Matt Polen’s review published on Letterboxd:
When I was younger, my mother used to sing “Good Morning” to me when she woke me up. I know my grandmother loved movies like this, so I bet my mom was passing something on that she remembered from her childhood. This morning I sang it to my daughter while we got ready, and we pretended to tap dance. She loved it. Movies like this always remind me of my grandmother. It’s part of why I loved La La Land so much, and it’s definitely why I was so glad to finally watch Singin’ in the Rain and find that it was more than capable of bearing the weight of expectation.
In true Hollywood fashion, Singin’ in the Rain is a movie about movies. It’s quite possibly THE movie about movies, and it’s definitely THE musical to end all musicals. Set in the late 1920’s, it follows Gene Kelly as Don Lockwood, a silent film star struggling to save his career as the industry’s transition to sound threatens to put him out of work. His best friend and partner Cosmo Brown (Donald O’Connor) and his love interest (and budding star in her own right) Kathy Selden (Debbie Reynolds) help him retool his latest film into a musical that just might do the trick.
From the opening shot of the three leads in raincoats and boots, twirling their umbrellas as the title appears on screen, I knew I was in for something special. As a lover of film history, it’s a unique experience to watch a film from the 1950’s that depicts a transformative period in the industry thirty years prior. The sets and the personalities feel authentic, from Millard Mitchell’s archetypal producer to Jean Hagen as Lina Lamont, a woman with both a name and voice true to the silent era and nothing beyond.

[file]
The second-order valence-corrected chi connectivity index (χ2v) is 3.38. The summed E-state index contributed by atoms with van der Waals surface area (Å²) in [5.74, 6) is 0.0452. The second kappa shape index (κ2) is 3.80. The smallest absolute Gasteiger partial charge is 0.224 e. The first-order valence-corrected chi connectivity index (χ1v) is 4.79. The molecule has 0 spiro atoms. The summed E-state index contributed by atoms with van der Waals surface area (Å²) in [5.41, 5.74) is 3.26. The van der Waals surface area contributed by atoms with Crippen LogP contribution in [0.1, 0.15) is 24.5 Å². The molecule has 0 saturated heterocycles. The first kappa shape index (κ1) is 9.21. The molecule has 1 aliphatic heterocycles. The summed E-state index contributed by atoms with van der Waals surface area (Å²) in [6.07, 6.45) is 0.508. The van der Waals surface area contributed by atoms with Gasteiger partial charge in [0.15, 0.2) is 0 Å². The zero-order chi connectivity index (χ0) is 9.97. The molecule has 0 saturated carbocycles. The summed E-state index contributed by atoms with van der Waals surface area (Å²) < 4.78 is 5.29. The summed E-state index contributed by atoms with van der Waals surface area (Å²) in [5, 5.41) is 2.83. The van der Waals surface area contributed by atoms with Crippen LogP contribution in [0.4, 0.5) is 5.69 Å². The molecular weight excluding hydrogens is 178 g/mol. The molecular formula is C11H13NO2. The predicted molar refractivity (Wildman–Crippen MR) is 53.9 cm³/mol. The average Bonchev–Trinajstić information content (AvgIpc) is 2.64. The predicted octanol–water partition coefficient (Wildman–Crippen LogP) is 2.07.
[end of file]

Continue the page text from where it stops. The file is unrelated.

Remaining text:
Every element of this film is meant to facilitate the many iconic musical numbers, and the artistry impresses. Every number, along with being catchy, heartwarming, and masterfully showcasing the amazing physical capabilities of the performers, seems to have a great behind the scenes story. Donald O’Connor was hospitalized after filming “Make ‘Em Laugh” owing to his chain smoking habits and having to shoot the number twice because the film was overexposed. Debbie Reynolds, who did not have prior experience as a dancer, displayed inhuman work ethic and danced until her feet bled on “Good Morning.” Gene Kelly shot the titular “Singin’ in the Rain” with a 103 degree fever, a monumentally unbelievable feat.
The humor holds up and doesn’t feel as hokey as some comedies from the period might, and the visuals are breathtaking, playing with the edges of the frame and perspective to create some surreal visuals. You don’t have to have a personal connection to enjoy this film, as it’s already an undeniable masterpiece, but it certainly helps.